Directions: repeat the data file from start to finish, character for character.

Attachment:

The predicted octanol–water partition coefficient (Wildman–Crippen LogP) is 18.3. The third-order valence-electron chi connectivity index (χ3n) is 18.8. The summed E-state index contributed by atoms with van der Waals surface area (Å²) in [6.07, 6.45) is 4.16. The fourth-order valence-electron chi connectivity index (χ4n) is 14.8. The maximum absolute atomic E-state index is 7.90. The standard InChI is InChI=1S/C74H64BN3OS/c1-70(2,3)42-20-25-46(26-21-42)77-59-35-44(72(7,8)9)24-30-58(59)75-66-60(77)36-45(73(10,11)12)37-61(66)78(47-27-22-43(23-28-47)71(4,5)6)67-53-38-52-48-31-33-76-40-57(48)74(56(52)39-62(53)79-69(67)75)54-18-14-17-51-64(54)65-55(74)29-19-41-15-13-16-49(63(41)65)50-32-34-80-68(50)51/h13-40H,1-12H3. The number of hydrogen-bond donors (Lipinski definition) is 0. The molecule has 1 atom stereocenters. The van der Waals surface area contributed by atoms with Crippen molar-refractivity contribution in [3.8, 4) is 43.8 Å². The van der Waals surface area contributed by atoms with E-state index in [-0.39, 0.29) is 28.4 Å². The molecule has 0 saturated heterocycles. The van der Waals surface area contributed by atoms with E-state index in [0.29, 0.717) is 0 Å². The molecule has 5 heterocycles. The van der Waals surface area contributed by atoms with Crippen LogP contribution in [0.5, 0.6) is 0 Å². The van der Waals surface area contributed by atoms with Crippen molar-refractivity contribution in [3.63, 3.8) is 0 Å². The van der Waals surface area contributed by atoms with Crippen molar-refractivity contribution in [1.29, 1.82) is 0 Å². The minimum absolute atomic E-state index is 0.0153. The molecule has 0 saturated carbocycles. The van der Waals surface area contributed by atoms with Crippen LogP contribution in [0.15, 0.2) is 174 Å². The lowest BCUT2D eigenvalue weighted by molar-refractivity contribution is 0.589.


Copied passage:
The predicted octanol–water partition coefficient (Wildman–Crippen LogP) is 18.3. The third-order valence-electron chi connectivity index (χ3n) is 18.8. The summed E-state index contributed by atoms with van der Waals surface area (Å²) in [6.07, 6.45) is 4.16. The fourth-order valence-electron chi connectivity index (χ4n) is 14.8. The maximum absolute atomic E-state index is 7.90. The standard InChI is InChI=1S/C74H64BN3OS/c1-70(2,3)42-20-25-46(26-21-42)77-59-35-44(72(7,8)9)24-30-58(59)75-66-60(77)36-45(73(10,11)12)37-61(66)78(47-27-22-43(23-28-47)71(4,5)6)67-53-38-52-48-31-33-76-40-57(48)74(56(52)39-62(53)79-69(67)75)54-18-14-17-51-64(54)65-55(74)29-19-41-15-13-16-49(63(41)65)50-32-34-80-68(50)51/h13-40H,1-12H3. The number of hydrogen-bond donors (Lipinski definition) is 0. The molecule has 1 atom stereocenters. The van der Waals surface area contributed by atoms with Crippen molar-refractivity contribution in [3.8, 4) is 43.8 Å². The van der Waals surface area contributed by atoms with E-state index in [-0.39, 0.29) is 28.4 Å². The molecule has 0 saturated heterocycles. The van der Waals surface area contributed by atoms with E-state index in [0.29, 0.717) is 0 Å². The molecule has 5 heterocycles. The van der Waals surface area contributed by atoms with Crippen LogP contribution in [0.5, 0.6) is 0 Å². The van der Waals surface area contributed by atoms with Crippen molar-refractivity contribution in [3.63, 3.8) is 0 Å². The van der Waals surface area contributed by atoms with Crippen molar-refractivity contribution in [1.29, 1.82) is 0 Å². The minimum absolute atomic E-state index is 0.0153. The molecule has 0 saturated carbocycles. The van der Waals surface area contributed by atoms with Crippen LogP contribution in [0.15, 0.2) is 174 Å². The lowest BCUT2D eigenvalue weighted by molar-refractivity contribution is 0.589.